Early Christianity in Lycaonia and Adjacent Areas

From Paul to Amphilochius of Iconium


This work gives a detailed survey of the rise and expansion of Christianity in ancient Lycaonia and adjacent areas, from Paul the apostle until the late 4th-century bishop of Iconium, Amphilochius. It is essentially based on hundreds of funerary inscriptions from Lycaonia, but takes into account all available literary evidence. It maps the expansion of Christianity in the region and describes the practice of name-giving among Christians, their household and family structures, occupations, and use of verse inscriptions. It gives special attention to forms of charity, the reception of biblical tradition, the authority and leadership of the clergy, popular theology and forms of ascetic Christianity in Lycaonia.
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Biographical Note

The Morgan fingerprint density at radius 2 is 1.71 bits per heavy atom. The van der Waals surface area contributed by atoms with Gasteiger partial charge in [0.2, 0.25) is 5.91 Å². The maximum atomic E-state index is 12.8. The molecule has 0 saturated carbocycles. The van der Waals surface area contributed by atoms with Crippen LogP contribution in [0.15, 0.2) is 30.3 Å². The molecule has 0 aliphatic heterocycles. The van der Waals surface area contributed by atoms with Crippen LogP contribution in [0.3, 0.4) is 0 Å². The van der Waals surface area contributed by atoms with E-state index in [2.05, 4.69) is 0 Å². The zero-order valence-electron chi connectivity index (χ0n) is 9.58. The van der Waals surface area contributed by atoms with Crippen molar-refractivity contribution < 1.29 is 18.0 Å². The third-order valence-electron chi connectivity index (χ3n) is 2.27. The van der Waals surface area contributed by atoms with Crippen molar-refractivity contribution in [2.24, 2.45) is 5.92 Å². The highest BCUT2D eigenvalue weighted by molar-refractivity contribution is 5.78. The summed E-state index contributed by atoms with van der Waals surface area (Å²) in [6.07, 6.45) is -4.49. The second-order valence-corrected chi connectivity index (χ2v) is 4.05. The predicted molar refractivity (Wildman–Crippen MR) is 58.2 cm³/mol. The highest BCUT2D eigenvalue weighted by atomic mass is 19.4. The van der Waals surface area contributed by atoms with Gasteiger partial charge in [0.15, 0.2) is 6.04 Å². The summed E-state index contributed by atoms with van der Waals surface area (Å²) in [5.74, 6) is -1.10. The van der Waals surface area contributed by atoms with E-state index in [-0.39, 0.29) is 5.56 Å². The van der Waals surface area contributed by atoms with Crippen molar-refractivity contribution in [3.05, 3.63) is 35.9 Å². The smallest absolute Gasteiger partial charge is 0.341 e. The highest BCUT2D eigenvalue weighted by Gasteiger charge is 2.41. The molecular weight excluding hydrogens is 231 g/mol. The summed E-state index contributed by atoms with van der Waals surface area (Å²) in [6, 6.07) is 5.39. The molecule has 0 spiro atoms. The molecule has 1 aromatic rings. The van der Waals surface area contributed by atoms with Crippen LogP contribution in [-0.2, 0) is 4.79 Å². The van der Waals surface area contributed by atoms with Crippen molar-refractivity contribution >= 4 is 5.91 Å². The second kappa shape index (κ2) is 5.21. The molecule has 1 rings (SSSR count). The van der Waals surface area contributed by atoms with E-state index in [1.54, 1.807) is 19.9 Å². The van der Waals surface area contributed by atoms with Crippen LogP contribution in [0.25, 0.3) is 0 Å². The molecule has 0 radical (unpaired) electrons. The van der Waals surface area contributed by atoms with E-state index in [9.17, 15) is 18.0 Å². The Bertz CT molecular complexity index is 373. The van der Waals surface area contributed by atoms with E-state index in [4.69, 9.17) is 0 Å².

Cilliers Breytenbach (Dr. theol., Munich 1984) is professor for the history, literature and religion of Early Christianity at the Humboldt-Universität zu Berlin, professor extraordinary for New Testament and Ancient Studies at Stellenbosch University and the author and editor of numerous books including Paulus und Barnabas in der Provinz Galatien (Leiden, 1996) and Grace, Reconciliation, Concord (Leiden, 2010).

Christiane Zimmermann (Dr. phil. in Classics, Munich 1991) is professor for the history, theology and literature of the New Testament at the Christian-Albrechts-Universität in Kiel. She has been working especially on New Testament theology and published Die Namen des Vaters (Leiden, 2007) and Gott und seine Söhne: Das Gottesbild des Galaterbriefs (Neukirchen-Vluyn, 2013).

Review Quotes

' This is an outstanding, landmark book. It displays meticulous scholarship and fills a lacuna in work on the area. It [...] will be a classic for all further study on early Christianity in Asia Minor. We are hugely in debt to the authors for this amazing work.' Paul Trebilco, Department of Theology and Religion, University of Otago, Dunedin, New Zealand, 2018


New Testament scholars and historians of Christianity and of the Later Roman Empire interested in the rise and expansion of Christianity in ancient Asia Minor.